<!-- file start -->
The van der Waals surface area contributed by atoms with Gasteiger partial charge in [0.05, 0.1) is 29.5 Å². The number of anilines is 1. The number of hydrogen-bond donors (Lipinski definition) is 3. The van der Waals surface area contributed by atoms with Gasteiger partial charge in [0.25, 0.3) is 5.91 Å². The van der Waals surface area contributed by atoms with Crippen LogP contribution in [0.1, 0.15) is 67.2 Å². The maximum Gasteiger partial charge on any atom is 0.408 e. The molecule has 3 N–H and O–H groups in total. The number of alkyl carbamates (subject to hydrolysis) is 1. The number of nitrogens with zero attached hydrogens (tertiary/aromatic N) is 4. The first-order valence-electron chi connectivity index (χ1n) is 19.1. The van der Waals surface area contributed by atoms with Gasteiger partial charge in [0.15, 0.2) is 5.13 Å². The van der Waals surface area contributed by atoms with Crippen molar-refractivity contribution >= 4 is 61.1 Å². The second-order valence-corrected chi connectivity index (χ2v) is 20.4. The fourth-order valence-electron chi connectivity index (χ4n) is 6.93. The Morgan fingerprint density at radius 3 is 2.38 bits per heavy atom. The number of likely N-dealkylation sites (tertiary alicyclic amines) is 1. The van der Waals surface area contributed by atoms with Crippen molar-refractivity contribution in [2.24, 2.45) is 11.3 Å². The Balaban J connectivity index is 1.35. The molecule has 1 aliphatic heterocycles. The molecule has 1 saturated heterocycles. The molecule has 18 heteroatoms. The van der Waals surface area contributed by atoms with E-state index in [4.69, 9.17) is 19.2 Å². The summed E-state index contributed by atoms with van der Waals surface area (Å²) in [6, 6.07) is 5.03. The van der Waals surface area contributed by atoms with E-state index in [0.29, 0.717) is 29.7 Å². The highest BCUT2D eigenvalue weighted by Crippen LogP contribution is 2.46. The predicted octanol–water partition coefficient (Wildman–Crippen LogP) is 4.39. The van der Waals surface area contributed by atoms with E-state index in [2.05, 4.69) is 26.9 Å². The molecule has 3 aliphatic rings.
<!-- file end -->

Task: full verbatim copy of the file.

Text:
The van der Waals surface area contributed by atoms with Gasteiger partial charge in [0.05, 0.1) is 29.5 Å². The number of anilines is 1. The number of hydrogen-bond donors (Lipinski definition) is 3. The van der Waals surface area contributed by atoms with Gasteiger partial charge in [0.25, 0.3) is 5.91 Å². The van der Waals surface area contributed by atoms with Crippen LogP contribution in [0.1, 0.15) is 67.2 Å². The maximum Gasteiger partial charge on any atom is 0.408 e. The molecule has 3 N–H and O–H groups in total. The number of alkyl carbamates (subject to hydrolysis) is 1. The number of nitrogens with zero attached hydrogens (tertiary/aromatic N) is 4. The first-order valence-electron chi connectivity index (χ1n) is 19.1. The van der Waals surface area contributed by atoms with Gasteiger partial charge in [0.15, 0.2) is 5.13 Å². The van der Waals surface area contributed by atoms with Crippen molar-refractivity contribution >= 4 is 61.1 Å². The second-order valence-corrected chi connectivity index (χ2v) is 20.4. The fourth-order valence-electron chi connectivity index (χ4n) is 6.93. The Morgan fingerprint density at radius 3 is 2.38 bits per heavy atom. The number of likely N-dealkylation sites (tertiary alicyclic amines) is 1. The van der Waals surface area contributed by atoms with Crippen molar-refractivity contribution in [2.24, 2.45) is 11.3 Å². The Balaban J connectivity index is 1.35. The molecule has 1 aliphatic heterocycles. The molecule has 1 saturated heterocycles. The molecule has 18 heteroatoms. The van der Waals surface area contributed by atoms with E-state index in [4.69, 9.17) is 19.2 Å². The summed E-state index contributed by atoms with van der Waals surface area (Å²) in [6, 6.07) is 5.03. The van der Waals surface area contributed by atoms with E-state index in [0.29, 0.717) is 29.7 Å². The highest BCUT2D eigenvalue weighted by Crippen LogP contribution is 2.46. The predicted octanol–water partition coefficient (Wildman–Crippen LogP) is 4.39. The van der Waals surface area contributed by atoms with E-state index in [2.05, 4.69) is 26.9 Å². The molecule has 3 aliphatic rings.